Numerous governments have adopted innovative policy instruments to deal with important environmental policy challenges. Various forms of negotiated instruments may offer the potential to improve on environmental performance beyond what regulation alone can accomplish. Dutch covenants, which represent negotiated agreements with sectors of industry as targets of behavioral change in terms of mitigation of pollution, waste minimization and sustainable products and processes, provide a useful sample from which evidence can be drawn regarding the determinants of success. In broad terms, our study presents a generally positive assessment of the negotiated agreement as an instrument of government. Our findings indicate positive environmental results in terms of stated ambition, compliance, goal attainment and environmental behavioural change. Interesting is that high ambitions do not relate to lower compliance, and instead contribute to the degree of ultimate behavioural change. On the minimization of total costs opinions are mixed, but a large majority acknowledged the efficiency advantages of flexibility in phasing of the measures. They are, however, somewhat less positive on the minimization of transaction costs, due to the continuous consultation processes. Finally, the vast majority of respondents had a positive view on the side-effects that develop resources for further steps forward, such as improved mutual understanding, improved knowledge base, and more. We have identified various factors that relate to these successes. One of the most important ones concerns the representative organization of a sector, i.e. the branch organization. In cases where a strong representative organization exists that is also willing and able to act on behalf of its members, chances for success are much higher. This is also true when the target group’s environmental image is sensitive. For the policy objective of improving environmental performance, certain features of the policy setting explain much of the variance in ambitions and outcomes: attitudes of decision makers in the affected businesses, attention to cost minimization, and possibly the degree of ambition built into the agreement. Additional modeling to explain the extent of ambition and also compliance offers further insights. Some research in Mexico and China suggests that while some lessons from the Dutch experience may be restricted to more corporatist policy settings, others may help improve the effectiveness of negotiated agreements in a variety of other national settings.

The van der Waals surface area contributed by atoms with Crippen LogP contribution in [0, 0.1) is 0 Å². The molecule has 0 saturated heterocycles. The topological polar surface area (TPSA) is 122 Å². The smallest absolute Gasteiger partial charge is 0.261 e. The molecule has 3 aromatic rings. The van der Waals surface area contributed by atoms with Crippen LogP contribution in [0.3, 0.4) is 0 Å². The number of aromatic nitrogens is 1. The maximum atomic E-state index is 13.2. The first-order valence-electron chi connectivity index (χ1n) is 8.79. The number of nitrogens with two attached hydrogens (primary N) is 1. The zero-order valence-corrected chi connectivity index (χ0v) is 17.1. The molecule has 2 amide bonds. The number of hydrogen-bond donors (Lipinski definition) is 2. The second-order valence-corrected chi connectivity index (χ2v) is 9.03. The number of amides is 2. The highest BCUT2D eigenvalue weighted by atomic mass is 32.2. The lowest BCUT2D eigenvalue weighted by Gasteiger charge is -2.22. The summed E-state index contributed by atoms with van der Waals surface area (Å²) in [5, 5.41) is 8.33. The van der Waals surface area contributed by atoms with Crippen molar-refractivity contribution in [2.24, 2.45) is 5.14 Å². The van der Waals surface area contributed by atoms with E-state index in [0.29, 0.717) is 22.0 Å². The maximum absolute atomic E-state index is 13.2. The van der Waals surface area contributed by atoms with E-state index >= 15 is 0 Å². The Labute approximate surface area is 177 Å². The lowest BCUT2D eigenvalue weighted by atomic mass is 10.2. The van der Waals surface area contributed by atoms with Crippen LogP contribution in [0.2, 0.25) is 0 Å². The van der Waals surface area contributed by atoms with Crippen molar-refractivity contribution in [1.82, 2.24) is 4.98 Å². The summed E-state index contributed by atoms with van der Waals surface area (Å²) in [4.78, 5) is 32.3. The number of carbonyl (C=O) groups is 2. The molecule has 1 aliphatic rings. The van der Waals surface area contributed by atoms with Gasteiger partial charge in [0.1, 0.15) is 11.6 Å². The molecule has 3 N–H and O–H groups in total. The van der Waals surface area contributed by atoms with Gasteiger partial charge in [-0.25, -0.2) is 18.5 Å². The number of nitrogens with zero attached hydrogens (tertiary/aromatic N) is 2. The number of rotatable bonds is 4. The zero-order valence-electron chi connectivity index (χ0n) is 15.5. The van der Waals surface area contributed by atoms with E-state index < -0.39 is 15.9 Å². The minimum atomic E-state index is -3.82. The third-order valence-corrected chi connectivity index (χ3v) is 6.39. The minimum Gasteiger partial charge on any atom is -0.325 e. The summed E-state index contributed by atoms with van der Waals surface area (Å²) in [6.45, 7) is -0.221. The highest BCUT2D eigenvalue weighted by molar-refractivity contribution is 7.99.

|Journal||Environmental engineering and management journal|
|Publication status||Published - 2013|